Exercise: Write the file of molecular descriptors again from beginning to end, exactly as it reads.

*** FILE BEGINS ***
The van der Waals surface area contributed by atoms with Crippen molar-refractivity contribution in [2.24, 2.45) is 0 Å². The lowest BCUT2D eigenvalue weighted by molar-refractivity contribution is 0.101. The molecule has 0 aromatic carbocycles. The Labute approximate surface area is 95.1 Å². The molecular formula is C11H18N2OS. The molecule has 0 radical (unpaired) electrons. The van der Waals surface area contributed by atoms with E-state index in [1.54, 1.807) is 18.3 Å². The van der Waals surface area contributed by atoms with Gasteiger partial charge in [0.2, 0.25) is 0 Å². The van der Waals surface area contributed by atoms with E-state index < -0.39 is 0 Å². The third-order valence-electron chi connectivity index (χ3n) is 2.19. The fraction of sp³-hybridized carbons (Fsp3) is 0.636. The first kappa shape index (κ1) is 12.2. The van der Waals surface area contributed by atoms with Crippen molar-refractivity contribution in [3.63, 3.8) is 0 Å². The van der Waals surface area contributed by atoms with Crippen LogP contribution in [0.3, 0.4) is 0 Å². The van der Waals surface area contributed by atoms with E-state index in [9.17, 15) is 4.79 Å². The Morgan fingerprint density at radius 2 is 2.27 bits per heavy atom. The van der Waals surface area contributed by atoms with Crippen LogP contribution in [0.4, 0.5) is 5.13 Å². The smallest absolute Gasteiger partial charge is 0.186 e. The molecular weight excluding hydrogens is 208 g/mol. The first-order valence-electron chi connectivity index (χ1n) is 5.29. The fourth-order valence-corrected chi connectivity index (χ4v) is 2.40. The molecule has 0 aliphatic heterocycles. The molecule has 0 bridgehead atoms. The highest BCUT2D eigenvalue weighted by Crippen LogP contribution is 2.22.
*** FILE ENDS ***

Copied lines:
The van der Waals surface area contributed by atoms with Crippen molar-refractivity contribution in [2.24, 2.45) is 0 Å². The lowest BCUT2D eigenvalue weighted by molar-refractivity contribution is 0.101. The molecule has 0 aromatic carbocycles. The Labute approximate surface area is 95.1 Å². The molecular formula is C11H18N2OS. The molecule has 0 radical (unpaired) electrons. The van der Waals surface area contributed by atoms with E-state index in [1.54, 1.807) is 18.3 Å². The van der Waals surface area contributed by atoms with Gasteiger partial charge in [0.2, 0.25) is 0 Å². The van der Waals surface area contributed by atoms with E-state index < -0.39 is 0 Å². The third-order valence-electron chi connectivity index (χ3n) is 2.19. The fraction of sp³-hybridized carbons (Fsp3) is 0.636. The first kappa shape index (κ1) is 12.2. The van der Waals surface area contributed by atoms with Crippen molar-refractivity contribution in [3.63, 3.8) is 0 Å². The van der Waals surface area contributed by atoms with Crippen LogP contribution in [0.3, 0.4) is 0 Å². The van der Waals surface area contributed by atoms with E-state index in [9.17, 15) is 4.79 Å². The Morgan fingerprint density at radius 2 is 2.27 bits per heavy atom. The van der Waals surface area contributed by atoms with Crippen LogP contribution in [0.4, 0.5) is 5.13 Å². The smallest absolute Gasteiger partial charge is 0.186 e. The molecular weight excluding hydrogens is 208 g/mol. The first-order valence-electron chi connectivity index (χ1n) is 5.29. The fourth-order valence-corrected chi connectivity index (χ4v) is 2.40. The molecule has 0 aliphatic heterocycles. The molecule has 0 bridgehead atoms. The highest BCUT2D eigenvalue weighted by Crippen LogP contribution is 2.22.